I was doing a story on scientific enterprise that works out of Fort Pierce, Florida. They have a submersible that's capable of going to enormous depths. And it's totally dark except for the biophosphorescent creatures that live there, tritons and cephalopods and creatures like this. You feel like you're in the ocean at the dawn of Creation.

What it made me think of was when God confronts Job. God asks him, "Can you draw Leviathan with a hook? Who made Behemoth? Have you seen the springs of the ocean?"

And I thought, "My God, I'm seeing the springs of the ocean." And I thought, "This creature has as much life, is as perfectly formed, is as complete in its destiny, in its place in things, as I am." And it made me think, "Surely there is a Providence underlying all these wonders," and it tempted me to faith.

Msgr. LORENZO ALBACETE, Prof. of Theology, Friend: To the Pope, science and the wonder it evokes in us is not an obstacle to belief but a privileged path to it. John Paul II urges us to look beyond our intellectual ideas because reason, which limits man to the visible world, will kill faith.

GERMAINE GREER, Author, Professor: When I was 15, the nun that was teaching me unwisely decided to teach me the rational proofs for the existence of God. I wasn't convinced. I thought they were fairly easily refuted. And then I went to university, and in those days you knew if you went to university you would lose two things: your virginity and your faith. And I lost them both.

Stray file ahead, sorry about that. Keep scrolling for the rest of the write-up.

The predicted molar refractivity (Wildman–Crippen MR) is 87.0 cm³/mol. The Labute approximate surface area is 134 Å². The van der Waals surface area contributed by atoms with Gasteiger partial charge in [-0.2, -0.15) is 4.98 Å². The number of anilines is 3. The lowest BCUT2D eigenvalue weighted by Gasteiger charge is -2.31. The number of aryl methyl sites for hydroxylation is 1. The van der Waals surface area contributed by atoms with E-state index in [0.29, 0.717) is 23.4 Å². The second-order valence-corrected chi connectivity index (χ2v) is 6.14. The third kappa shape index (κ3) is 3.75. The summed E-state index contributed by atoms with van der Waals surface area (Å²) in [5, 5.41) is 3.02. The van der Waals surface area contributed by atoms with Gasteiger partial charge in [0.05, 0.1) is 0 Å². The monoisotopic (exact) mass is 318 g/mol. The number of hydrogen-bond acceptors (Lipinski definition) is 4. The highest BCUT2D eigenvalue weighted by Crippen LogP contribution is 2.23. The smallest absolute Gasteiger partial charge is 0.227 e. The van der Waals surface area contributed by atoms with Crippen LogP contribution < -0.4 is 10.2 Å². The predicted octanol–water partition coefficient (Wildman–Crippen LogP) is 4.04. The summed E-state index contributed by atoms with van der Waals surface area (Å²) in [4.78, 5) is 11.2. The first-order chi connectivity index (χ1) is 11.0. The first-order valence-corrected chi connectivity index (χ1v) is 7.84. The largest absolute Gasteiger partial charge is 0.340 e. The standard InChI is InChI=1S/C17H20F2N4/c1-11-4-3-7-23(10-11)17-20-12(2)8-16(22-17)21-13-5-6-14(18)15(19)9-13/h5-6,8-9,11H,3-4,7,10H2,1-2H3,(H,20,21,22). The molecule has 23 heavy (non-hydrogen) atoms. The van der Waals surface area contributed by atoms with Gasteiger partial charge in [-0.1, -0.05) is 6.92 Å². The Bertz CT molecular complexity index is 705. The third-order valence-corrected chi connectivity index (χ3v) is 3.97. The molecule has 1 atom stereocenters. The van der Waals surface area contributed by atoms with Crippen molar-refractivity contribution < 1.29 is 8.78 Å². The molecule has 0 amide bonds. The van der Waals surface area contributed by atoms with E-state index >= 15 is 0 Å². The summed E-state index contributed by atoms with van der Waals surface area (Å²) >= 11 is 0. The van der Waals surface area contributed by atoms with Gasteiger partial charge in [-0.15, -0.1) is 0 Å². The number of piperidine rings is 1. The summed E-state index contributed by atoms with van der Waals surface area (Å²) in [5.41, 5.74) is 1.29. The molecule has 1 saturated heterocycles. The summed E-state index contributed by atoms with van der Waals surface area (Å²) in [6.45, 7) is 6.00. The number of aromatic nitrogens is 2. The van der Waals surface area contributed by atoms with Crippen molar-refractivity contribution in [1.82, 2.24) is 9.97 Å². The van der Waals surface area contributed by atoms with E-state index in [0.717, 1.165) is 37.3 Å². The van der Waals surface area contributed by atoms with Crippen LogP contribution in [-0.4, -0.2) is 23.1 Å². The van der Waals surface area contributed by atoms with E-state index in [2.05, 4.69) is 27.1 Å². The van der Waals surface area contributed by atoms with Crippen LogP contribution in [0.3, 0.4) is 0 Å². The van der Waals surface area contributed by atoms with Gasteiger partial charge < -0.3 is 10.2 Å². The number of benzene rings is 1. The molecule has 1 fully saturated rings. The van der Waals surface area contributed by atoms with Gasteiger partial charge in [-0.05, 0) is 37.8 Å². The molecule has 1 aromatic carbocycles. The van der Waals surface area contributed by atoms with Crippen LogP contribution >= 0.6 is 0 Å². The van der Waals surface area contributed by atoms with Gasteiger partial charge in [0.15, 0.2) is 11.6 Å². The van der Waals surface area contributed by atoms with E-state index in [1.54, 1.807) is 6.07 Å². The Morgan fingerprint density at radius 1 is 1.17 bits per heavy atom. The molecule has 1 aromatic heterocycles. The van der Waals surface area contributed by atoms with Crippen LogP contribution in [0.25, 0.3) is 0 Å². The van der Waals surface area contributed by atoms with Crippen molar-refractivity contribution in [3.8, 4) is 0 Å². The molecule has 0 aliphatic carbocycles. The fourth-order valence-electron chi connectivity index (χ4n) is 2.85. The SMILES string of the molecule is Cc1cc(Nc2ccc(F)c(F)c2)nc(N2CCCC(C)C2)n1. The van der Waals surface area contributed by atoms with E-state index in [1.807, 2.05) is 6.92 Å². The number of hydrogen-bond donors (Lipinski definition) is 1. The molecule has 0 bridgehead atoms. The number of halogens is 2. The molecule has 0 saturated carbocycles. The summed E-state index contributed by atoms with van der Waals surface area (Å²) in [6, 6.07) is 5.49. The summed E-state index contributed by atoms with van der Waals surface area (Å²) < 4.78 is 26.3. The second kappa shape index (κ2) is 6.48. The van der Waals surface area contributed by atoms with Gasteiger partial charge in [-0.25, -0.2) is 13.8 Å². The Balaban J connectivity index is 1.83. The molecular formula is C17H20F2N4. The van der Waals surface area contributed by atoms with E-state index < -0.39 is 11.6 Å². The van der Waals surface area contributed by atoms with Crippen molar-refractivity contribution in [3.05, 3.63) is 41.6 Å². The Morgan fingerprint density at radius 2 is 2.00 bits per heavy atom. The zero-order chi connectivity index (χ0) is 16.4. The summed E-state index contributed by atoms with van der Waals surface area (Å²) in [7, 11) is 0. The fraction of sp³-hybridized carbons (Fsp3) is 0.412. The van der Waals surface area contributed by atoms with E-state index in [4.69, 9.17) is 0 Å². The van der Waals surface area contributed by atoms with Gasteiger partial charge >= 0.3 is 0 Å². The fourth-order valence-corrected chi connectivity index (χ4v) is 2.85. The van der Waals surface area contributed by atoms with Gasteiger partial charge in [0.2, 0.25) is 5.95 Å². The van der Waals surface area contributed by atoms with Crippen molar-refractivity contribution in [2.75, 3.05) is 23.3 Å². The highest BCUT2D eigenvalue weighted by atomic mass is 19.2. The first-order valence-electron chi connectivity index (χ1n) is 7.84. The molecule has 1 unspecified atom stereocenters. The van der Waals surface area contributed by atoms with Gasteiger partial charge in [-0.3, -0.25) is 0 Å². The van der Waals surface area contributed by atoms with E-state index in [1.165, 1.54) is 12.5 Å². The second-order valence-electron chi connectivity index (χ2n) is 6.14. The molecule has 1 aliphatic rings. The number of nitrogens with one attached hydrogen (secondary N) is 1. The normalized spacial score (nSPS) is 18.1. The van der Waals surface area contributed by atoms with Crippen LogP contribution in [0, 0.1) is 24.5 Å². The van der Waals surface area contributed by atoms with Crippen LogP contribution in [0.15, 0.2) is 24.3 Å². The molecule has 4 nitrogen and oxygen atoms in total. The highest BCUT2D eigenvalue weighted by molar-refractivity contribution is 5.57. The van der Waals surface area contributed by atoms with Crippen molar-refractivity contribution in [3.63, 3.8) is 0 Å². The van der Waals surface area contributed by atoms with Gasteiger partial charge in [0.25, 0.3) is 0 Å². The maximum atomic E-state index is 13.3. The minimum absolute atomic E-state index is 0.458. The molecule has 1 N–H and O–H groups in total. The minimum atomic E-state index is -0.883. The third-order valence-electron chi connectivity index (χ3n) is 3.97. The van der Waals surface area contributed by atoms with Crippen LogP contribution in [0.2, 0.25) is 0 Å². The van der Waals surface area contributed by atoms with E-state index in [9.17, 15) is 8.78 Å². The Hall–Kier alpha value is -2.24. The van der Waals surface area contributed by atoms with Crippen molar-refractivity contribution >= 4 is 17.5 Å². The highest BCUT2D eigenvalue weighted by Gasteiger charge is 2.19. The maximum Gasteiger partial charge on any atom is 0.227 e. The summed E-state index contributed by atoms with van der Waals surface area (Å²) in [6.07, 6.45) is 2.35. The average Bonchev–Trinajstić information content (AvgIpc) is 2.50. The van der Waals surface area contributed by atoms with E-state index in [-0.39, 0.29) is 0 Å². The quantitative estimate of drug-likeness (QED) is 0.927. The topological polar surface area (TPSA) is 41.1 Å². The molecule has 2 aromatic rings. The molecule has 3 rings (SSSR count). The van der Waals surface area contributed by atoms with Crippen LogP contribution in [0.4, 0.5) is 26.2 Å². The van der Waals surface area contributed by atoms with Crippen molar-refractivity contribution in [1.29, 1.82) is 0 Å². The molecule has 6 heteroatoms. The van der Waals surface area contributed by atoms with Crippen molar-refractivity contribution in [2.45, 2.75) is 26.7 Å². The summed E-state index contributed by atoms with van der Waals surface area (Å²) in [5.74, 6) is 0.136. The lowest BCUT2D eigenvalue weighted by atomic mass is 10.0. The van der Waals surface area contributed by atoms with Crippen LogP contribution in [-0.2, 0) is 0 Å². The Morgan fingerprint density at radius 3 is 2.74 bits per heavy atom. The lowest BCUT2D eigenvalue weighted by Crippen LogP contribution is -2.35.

And however, I mean, the important thing here is that I was also imbued in the culture of the church. I had been singing great choral music ever since I was about 12, and I loved the Mass, and I loved the liturgy, and I loved the liturgical year, and I am greatly attached to them still.

When I was in St. Petersburg, it was kind of a date with destiny. The huge bass bell, this baritone bell spoke, and it was just an amazing sound. And I thought, "Yes! It's the beginning of Mass." And I flew in the door, and the choir was singing the processional for the Introit.

The physicality of the sound strikes you on the face like velvet hammers, and it's just unbelievable. And I just sort of stretched my throat and just stood there paralyzed. I couldn't move. And the choir sang the full diapason of the human voice, from the darkest bass tones to really floating high sopranos. It sounded to me like the craving of the human spirit for God and the total desolation that God is not palpable to me, even worse because God is not there.